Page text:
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Thursday, July 21, 2011

Purslane, The Wonder Plant

When I posted yesterday about my wretched gardening summer, in which I had no food crops, I forgot to mention a very important one.  I can make no claims to planting this or tending it - I have no credit whatsoever for its thriving in an empty planter where a lot of things died during the winter.  This crop is considered a noxious weed by people who have velvety lawns, and the internet is full of advice on how to remove it from your lawn or garden.  But purslane (Portulaca oleracea), the crop in question, is anything but noxious.  It is, in fact, one of the most nutritious of green plants.  My niece Jessica was the first to inform me of this plant's virtues, when it showed up in our lawn in North Truro.  Jess is a wild-forager, and very knowledgeable about herbs and edible wild plants.

Purslane (also called by older names: Verdolaga, Pigweed, Little Hogweed or Pusley), is native to India and Persia, has a lengthy history, grows all over the planet, and is eaten as just what it is, a leafy green vegetable, in most other cultures.  We have such a plentiful crop of it this year that we are eating it daily in salads, where its sour/salty taste adds flavor to the other greens. It is full of vitamins (notably A and C) and minerals (just about all of 'em), and more omega-3 fatty acids than fish oils. It is such a valuable food that last night Gail jokingly said "maybe all we should eat this summer is purslane!"  And maybe she's right; it's both free and ultra-nutritious.  But what about dark chocolate?  Maybe dessert after the purslane?  Anyway, while researching the plant for this post, I found links to tons of recipes using it, mostly for salads, but it's also recommended for stirfries.  When the weather gets cool enough to use our stove again, I will certainly throw it into my first stirfry dish.  Here are some good links for recipes and general info on purslane for your eating pleasure:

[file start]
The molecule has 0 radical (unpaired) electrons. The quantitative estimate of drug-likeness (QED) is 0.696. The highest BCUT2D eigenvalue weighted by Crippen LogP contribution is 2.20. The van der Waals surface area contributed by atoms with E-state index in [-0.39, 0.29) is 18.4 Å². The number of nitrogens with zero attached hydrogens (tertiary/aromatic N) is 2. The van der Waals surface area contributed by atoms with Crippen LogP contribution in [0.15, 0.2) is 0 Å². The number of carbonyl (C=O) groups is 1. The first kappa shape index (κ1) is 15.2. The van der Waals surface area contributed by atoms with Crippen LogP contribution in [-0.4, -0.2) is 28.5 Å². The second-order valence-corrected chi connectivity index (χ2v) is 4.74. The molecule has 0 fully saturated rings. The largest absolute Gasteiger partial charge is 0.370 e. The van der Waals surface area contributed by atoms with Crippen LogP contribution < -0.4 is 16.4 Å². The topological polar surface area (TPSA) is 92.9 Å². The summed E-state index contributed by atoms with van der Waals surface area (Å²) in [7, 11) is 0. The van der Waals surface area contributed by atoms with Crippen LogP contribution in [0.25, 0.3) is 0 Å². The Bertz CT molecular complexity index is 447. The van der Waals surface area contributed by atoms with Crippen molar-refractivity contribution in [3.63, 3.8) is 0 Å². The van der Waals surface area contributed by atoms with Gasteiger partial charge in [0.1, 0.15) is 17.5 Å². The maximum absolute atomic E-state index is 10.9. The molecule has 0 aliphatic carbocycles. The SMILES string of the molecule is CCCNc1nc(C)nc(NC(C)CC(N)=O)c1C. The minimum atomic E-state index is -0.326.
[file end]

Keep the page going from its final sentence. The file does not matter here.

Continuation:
If you have a yard or a garden, you have purslane., I promise.  You may have been weeding it out, but today's the time to start improving your health with a healthy serving of little hogweed.  Here's a photo from my planter to help you recognize it.  The purple flower is not part of the purlane plant, but a sprig of Russian sage that is flopping over onto it.  It forms a spreading mat of succulent leaves on thick round stems (all of it is edible), has small yellow flowers, grows anywhere and everywhere it can find enough sun.  It thrives even in our drought, and, as you can see, has eternally endeared itself to me this year.


Lisa :-] said...

The Universe provides, even when we don't know what we're looking at! I'll have to give this stuff a try.

sunflowerkat321 said...

It looks familiar so I'm going to have to go out looking for it. Me being me...we have all kinds of weeds in our yard.

Jessica said...

This makes me smile! Lucky you to have an abundance of this good stuff in your yard. Wild food is the very best food!